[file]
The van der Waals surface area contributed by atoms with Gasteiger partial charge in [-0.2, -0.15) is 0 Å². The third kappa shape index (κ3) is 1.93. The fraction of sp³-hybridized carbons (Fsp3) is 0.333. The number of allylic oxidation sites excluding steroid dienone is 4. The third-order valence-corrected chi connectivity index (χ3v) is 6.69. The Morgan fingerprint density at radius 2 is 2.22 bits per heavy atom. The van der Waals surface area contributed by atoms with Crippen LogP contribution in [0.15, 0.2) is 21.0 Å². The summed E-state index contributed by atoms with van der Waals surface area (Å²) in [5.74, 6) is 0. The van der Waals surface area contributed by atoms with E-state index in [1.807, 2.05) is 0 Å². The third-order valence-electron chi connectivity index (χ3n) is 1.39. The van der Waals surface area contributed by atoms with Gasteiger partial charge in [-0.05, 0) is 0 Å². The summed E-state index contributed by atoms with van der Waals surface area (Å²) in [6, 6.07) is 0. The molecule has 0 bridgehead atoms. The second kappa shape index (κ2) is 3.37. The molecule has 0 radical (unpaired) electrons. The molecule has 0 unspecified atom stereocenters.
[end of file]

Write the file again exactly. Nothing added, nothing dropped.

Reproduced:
The van der Waals surface area contributed by atoms with Gasteiger partial charge in [-0.2, -0.15) is 0 Å². The third kappa shape index (κ3) is 1.93. The fraction of sp³-hybridized carbons (Fsp3) is 0.333. The number of allylic oxidation sites excluding steroid dienone is 4. The third-order valence-corrected chi connectivity index (χ3v) is 6.69. The Morgan fingerprint density at radius 2 is 2.22 bits per heavy atom. The van der Waals surface area contributed by atoms with Crippen LogP contribution in [0.15, 0.2) is 21.0 Å². The summed E-state index contributed by atoms with van der Waals surface area (Å²) in [5.74, 6) is 0. The van der Waals surface area contributed by atoms with E-state index in [1.807, 2.05) is 0 Å². The third-order valence-electron chi connectivity index (χ3n) is 1.39. The van der Waals surface area contributed by atoms with Gasteiger partial charge in [-0.05, 0) is 0 Å². The summed E-state index contributed by atoms with van der Waals surface area (Å²) in [6, 6.07) is 0. The molecule has 0 bridgehead atoms. The second kappa shape index (κ2) is 3.37. The molecule has 0 radical (unpaired) electrons. The molecule has 0 unspecified atom stereocenters.